Anyway, as I was saying, my grandmother is a remarkable woman. She's stubborn and independent and very sharp. She's not an easy person for many to understand, being an ISTJ, and women thinkers are kind of regarded as an odd minority among women (as are F men). At any rate, I understand her, and I've always admired her. Her personality is like my dad's, who is also an ISTJ, a fact that often annoys her daughter, my mother, who, as an ENFP, and their diametric opposite, has relations of conflict with them. Granny comes from a large family. Also like my father, she comes from a family of fourteen siblings, and when she had started the eighth grade, after attending only three days, she had to quit to help take care of her younger brothers and sisters. My great grandmother ran a hotel and needed all the help she could get. Nevertheless, to talk to my Granny, you'd never know that of her. Today the schools graduate illiterates with twelve years of schooling under their belts. She speaks and writes like someone whose had much more education than she has. Much of it is self-taught.
When they were younger, my grandfather once took her to a poker game. He was losing, and eventually he became too drunk to play. My Gran was unwilling to go home as far behind and down so much money as my grandfather was, so she sat down at the table and took my grandfather's place -- my grandfather's table-mates encouraged her, apparently thinking her an easy mark, -- and she won big. I've always loved that story. She has a lot of them, and they are fascinating. She lives in a big old modified duplex which has been "un-duplexed" and which has been in the family for at least three generations now. It was built in 1890, and is featured, with a picture even, in a book detailing the history of Chillicothe. It would go for around $150K in my home town, but out here in the Bay Area it could conceivably be worth a million, depending upon the location. That's one of the few drawbacks to California -- unaffordable housing. She'd flip if she ever came out here to visit and I showed her some of the houses and what they're going for here. She was talking about doing that this evening. It would be good to see her back on her feet, but I don't really think that's going to happen now, and it saddens me. I worry that she'll pass away before I get a chance to visit with her again. One of her sisters died at 92 just this last December. Fortunately, that line of the family is very long-lived. Her mother lived to be 101, and was also a very remarkable person. My great-grandmother told me about going down to the train station to see the first automobile brought into town on a flatcar. The purchaser was a doctor.
My grandmother used to smoke like a fiend. Apparently, she has cut back a bit now, probably because her lungs can't really cut it anymore. Frankly, I don't know why anyone bothers with that habit at all. It seems like so many adverse effects for so little payoff, but still she smokes Winston’s, even after the strokes. It was surprising that the first one didn't bring her down. The first one she had left her unable to walk and made speaking very problematical. To the amazement of her doctors, who said that she would be six months learning to walk again, she was back on her feet in six weeks. She also got her speech under control again. That's pretty much still fine, even after the second stroke. Who knows, maybe she will get back on her feet. She's just been off of them for so long though. I don't know. I do know that she really would like to come out here and visit me. I don't think being old much agrees with the woman. She once told me that I should avoid getting old. I pointed out that I didn't much like the alternative.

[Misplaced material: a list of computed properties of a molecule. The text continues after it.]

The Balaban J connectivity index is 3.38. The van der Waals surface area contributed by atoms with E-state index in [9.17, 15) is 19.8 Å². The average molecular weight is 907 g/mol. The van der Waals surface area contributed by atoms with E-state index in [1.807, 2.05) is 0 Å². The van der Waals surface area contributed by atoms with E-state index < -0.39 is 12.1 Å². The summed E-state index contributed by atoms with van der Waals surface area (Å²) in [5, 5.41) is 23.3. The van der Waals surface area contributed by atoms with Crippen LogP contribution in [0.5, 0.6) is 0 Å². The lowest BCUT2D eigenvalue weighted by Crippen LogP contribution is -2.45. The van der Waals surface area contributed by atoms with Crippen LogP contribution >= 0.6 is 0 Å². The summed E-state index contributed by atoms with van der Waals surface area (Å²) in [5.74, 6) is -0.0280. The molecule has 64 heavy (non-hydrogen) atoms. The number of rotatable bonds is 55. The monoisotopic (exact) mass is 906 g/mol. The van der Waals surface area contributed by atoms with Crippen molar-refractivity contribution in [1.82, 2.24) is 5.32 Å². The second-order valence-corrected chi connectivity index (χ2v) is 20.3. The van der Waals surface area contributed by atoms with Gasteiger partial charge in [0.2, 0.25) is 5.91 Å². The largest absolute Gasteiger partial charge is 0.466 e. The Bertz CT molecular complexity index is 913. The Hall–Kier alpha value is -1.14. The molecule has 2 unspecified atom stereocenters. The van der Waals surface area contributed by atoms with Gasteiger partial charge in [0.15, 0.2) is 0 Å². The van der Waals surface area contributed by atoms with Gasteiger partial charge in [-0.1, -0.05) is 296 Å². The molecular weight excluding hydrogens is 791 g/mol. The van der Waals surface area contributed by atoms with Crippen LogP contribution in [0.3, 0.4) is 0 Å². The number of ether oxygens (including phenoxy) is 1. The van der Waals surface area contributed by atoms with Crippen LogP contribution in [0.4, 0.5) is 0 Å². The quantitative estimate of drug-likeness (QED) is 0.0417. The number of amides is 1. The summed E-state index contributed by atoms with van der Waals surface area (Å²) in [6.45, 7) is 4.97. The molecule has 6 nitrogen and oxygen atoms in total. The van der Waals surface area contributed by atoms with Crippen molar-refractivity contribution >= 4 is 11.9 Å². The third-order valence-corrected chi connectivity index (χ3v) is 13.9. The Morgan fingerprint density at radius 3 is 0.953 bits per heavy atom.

We spent a good bit of time on the phone tonight. She told me that my cousin's fiancée is a very quiet kind of guy, and she filled me in on what's going on with various and sundry other relatives. She also told me that she's having two of the large spruce trees growing in the front yard removed. I told her to have my mother take some pictures before they were removed as those trees have been there as long as I have been alive, and I am interested in seeing how large they have become since I saw them last. Hmm, I've got to send her some pictures of my house, and the new house as well. She'd get a kick out of seeing those. We did a bit of talking about houses, comparing the ones built today with the one in which she's living. She pointed out all of the changes which she and my grandfather had done to the house over the years. They tore out the stone hearth fireplace in the living room and replaced it with a limestone block one. When they did, they found an 1890 dime embedded in the mortar. My mom's brother, then a child, found the dime where my grandfather had left it and spent it on candy. Heh heh.
I've really got to get back to Ohio, sometime soon. I really do miss being able to see my grandmother whenever I want. I suppose I should be counting myself lucky to still have one at forty years old, but still, I really do want to visit again. I've got to look into that.